Movie Review: Beau is Afraid

It's extreme, indulgent and outlandish. The new film from "Hereditary" director Ari Aster is also troubling — and, at times, unforgettable.


It’s incredible. I’ll never watch it again.

“Beau is Afraid,” the third film from rising auteur Ari Aster, is a parable of anxiety gone wild. Through the mind of the title character (Joaquin Phoenix) and the lens of the director, every flight-of-fancy fear is real; society is breaking down, people are waiting to kill you, calamity and misfortune lie in wait after every routine mistake.

Like the director’s prior films, “Hereditary” and “Midsommar,” “Beau is Afraid” is visceral in its terror and deliberately overwhelming in its presentation. Unlike those films, however, there is irony here as well — even bits of humor. I laughed during “Beau is Afraid” and delighted in finding background details that bordered on whimsical.

Those elements are not, however, a softening of the director’s style; they are the spoonful of sugar without which this bitter medicine could not possibly go down. The depiction of anxiety and generational trauma in “Beau is Afraid” is so real and keenly depicted that I had to actively dissuade my mind from thinking too deeply about what I was watching, lest (like Beau) I become overwhelmed with panic.

Panic, after all, lurks around every corner for Beau. He intends to go visit his mother, but things keep getting in his way. His neighborhood is filled with random violence and chaos, including a roaming serial killer; one neighbor mistakenly excoriates him for uncommitted sins while another steals his keys and luggage; a trove of miscreants invades his apartment. Eventually, he’s hit by a car while running, naked, from a panicked police officer.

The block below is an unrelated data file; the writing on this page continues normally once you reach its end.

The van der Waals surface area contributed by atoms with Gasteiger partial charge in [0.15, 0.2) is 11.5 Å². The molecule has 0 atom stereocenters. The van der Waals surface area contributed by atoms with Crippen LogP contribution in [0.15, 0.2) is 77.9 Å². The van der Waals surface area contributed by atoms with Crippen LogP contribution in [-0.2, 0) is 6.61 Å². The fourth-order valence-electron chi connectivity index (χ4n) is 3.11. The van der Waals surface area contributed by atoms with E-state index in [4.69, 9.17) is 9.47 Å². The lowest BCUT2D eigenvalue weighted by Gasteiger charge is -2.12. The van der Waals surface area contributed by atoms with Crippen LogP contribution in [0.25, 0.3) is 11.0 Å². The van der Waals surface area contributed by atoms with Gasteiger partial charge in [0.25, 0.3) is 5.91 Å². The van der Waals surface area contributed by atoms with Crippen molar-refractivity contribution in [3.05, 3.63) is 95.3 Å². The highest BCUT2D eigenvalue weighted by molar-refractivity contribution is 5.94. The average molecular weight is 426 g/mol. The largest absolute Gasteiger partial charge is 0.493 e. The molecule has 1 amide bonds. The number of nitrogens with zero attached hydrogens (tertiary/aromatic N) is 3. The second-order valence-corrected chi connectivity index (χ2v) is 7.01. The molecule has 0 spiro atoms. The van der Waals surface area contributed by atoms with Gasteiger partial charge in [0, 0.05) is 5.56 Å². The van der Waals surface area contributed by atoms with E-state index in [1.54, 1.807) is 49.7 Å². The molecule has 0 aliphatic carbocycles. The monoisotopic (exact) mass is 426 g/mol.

Oh — and he learns his mother was killed by a falling chandelier.

All the stabbings and chaos are mere background noise for Beau, whose true anxiety is his overbearing and emasculating mother. There are surprises and twists in turn for Beau’s epic journey home, and no one — least of all Beau — thinks any part of the trip is going to go particularly well. You’ll root for him, but only because he’s a hopeless underdog.

Undoubtedly, it’s a little much — both in its extremity and its indulgence. It’s three hours and feels longer, as Beau’s trials spiral and stack. Sometimes those branching pathways lead to a revelation that would’ve been better left on the cutting-room floor, and at least one sequence does have the effect of weakening the impact.

Its imperfections, however, only increase its beguiling, difficult appeal. You’ll happily ignore the weaker moments in “Beau is Afraid,” and its stronger scenes are likely to pop into your memory like frames of nightmares. It should absolutely be experienced by hardy and adventurous viewers — but only once.

My Rating: 8/10

“Beau is Afraid” is now playing in theaters.

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